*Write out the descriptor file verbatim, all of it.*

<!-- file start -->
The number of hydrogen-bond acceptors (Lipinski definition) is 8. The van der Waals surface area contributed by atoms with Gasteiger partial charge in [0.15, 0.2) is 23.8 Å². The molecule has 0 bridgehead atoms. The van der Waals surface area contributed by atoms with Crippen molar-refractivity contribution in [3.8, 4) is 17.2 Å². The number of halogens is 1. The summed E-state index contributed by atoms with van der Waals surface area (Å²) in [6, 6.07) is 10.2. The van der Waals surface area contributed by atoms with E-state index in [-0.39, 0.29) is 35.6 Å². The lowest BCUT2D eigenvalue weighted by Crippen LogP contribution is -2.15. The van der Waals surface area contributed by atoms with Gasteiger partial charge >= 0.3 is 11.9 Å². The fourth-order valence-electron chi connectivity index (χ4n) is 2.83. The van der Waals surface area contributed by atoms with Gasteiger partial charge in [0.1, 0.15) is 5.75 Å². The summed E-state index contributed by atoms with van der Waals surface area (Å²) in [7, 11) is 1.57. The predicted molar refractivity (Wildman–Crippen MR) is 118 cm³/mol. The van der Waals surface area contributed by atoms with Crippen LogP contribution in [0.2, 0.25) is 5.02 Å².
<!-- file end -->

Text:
The number of hydrogen-bond acceptors (Lipinski definition) is 8. The van der Waals surface area contributed by atoms with Gasteiger partial charge in [0.15, 0.2) is 23.8 Å². The molecule has 0 bridgehead atoms. The van der Waals surface area contributed by atoms with Crippen molar-refractivity contribution in [3.8, 4) is 17.2 Å². The number of halogens is 1. The summed E-state index contributed by atoms with van der Waals surface area (Å²) in [6, 6.07) is 10.2. The van der Waals surface area contributed by atoms with E-state index in [-0.39, 0.29) is 35.6 Å². The lowest BCUT2D eigenvalue weighted by Crippen LogP contribution is -2.15. The van der Waals surface area contributed by atoms with Gasteiger partial charge >= 0.3 is 11.9 Å². The fourth-order valence-electron chi connectivity index (χ4n) is 2.83. The van der Waals surface area contributed by atoms with Gasteiger partial charge in [0.1, 0.15) is 5.75 Å². The summed E-state index contributed by atoms with van der Waals surface area (Å²) in [7, 11) is 1.57. The predicted molar refractivity (Wildman–Crippen MR) is 118 cm³/mol. The van der Waals surface area contributed by atoms with Crippen LogP contribution in [0.2, 0.25) is 5.02 Å².